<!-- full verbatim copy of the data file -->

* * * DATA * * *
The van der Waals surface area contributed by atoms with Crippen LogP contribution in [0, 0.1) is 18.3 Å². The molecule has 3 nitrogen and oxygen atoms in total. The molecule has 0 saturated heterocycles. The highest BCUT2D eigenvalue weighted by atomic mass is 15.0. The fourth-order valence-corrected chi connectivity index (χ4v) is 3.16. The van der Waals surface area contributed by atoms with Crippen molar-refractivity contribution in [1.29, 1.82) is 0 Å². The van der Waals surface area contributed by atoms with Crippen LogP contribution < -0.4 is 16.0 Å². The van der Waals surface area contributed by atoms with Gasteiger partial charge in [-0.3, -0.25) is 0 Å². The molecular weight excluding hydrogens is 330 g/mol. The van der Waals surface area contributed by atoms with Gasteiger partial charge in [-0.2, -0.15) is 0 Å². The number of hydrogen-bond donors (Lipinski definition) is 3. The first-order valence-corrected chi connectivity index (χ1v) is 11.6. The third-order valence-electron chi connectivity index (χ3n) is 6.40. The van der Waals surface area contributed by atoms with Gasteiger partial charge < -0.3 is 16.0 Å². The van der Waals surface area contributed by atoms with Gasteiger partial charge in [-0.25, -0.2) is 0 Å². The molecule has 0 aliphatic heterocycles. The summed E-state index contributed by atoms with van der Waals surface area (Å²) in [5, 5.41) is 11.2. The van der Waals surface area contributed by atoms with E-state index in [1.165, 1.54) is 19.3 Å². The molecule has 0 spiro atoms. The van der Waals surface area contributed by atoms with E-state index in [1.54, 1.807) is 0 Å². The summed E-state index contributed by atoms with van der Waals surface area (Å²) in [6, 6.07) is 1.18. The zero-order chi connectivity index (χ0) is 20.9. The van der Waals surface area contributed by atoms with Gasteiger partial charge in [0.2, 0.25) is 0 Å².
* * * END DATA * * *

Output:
The van der Waals surface area contributed by atoms with Crippen LogP contribution in [0, 0.1) is 18.3 Å². The molecule has 3 nitrogen and oxygen atoms in total. The molecule has 0 saturated heterocycles. The highest BCUT2D eigenvalue weighted by atomic mass is 15.0. The fourth-order valence-corrected chi connectivity index (χ4v) is 3.16. The van der Waals surface area contributed by atoms with Crippen molar-refractivity contribution in [1.29, 1.82) is 0 Å². The van der Waals surface area contributed by atoms with Crippen LogP contribution < -0.4 is 16.0 Å². The van der Waals surface area contributed by atoms with Gasteiger partial charge in [-0.3, -0.25) is 0 Å². The molecular weight excluding hydrogens is 330 g/mol. The van der Waals surface area contributed by atoms with Gasteiger partial charge in [-0.2, -0.15) is 0 Å². The number of hydrogen-bond donors (Lipinski definition) is 3. The first-order valence-corrected chi connectivity index (χ1v) is 11.6. The third-order valence-electron chi connectivity index (χ3n) is 6.40. The van der Waals surface area contributed by atoms with Gasteiger partial charge < -0.3 is 16.0 Å². The van der Waals surface area contributed by atoms with Gasteiger partial charge in [-0.25, -0.2) is 0 Å². The molecule has 0 aliphatic heterocycles. The summed E-state index contributed by atoms with van der Waals surface area (Å²) in [5, 5.41) is 11.2. The van der Waals surface area contributed by atoms with E-state index in [1.165, 1.54) is 19.3 Å². The molecule has 0 spiro atoms. The van der Waals surface area contributed by atoms with E-state index in [1.54, 1.807) is 0 Å². The summed E-state index contributed by atoms with van der Waals surface area (Å²) in [6, 6.07) is 1.18. The zero-order chi connectivity index (χ0) is 20.9. The van der Waals surface area contributed by atoms with Gasteiger partial charge in [0.2, 0.25) is 0 Å².